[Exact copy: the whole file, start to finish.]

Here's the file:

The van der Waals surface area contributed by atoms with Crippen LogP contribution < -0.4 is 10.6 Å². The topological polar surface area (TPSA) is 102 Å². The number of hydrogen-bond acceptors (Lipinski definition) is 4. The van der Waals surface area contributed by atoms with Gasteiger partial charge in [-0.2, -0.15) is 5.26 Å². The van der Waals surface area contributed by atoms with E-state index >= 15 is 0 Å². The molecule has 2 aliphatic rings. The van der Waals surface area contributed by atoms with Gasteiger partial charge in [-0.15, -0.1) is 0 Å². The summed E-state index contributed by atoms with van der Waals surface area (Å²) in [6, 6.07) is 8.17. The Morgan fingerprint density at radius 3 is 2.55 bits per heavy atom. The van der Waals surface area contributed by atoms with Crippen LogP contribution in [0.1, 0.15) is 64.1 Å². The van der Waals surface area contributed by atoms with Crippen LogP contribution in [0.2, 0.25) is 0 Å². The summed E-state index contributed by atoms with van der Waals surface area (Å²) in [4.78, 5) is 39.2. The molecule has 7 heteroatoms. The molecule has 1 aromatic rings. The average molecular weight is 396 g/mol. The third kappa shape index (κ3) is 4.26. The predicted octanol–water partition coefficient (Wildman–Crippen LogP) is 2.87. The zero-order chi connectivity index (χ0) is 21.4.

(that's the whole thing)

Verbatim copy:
The van der Waals surface area contributed by atoms with Crippen LogP contribution < -0.4 is 10.6 Å². The topological polar surface area (TPSA) is 102 Å². The number of hydrogen-bond acceptors (Lipinski definition) is 4. The van der Waals surface area contributed by atoms with Gasteiger partial charge in [-0.2, -0.15) is 5.26 Å². The van der Waals surface area contributed by atoms with E-state index >= 15 is 0 Å². The molecule has 2 aliphatic rings. The van der Waals surface area contributed by atoms with Gasteiger partial charge in [-0.15, -0.1) is 0 Å². The summed E-state index contributed by atoms with van der Waals surface area (Å²) in [6, 6.07) is 8.17. The Morgan fingerprint density at radius 3 is 2.55 bits per heavy atom. The van der Waals surface area contributed by atoms with Crippen LogP contribution in [0.1, 0.15) is 64.1 Å². The van der Waals surface area contributed by atoms with Crippen LogP contribution in [0.2, 0.25) is 0 Å². The summed E-state index contributed by atoms with van der Waals surface area (Å²) in [4.78, 5) is 39.2. The molecule has 7 heteroatoms. The molecule has 1 aromatic rings. The average molecular weight is 396 g/mol. The third kappa shape index (κ3) is 4.26. The predicted octanol–water partition coefficient (Wildman–Crippen LogP) is 2.87. The zero-order chi connectivity index (χ0) is 21.4.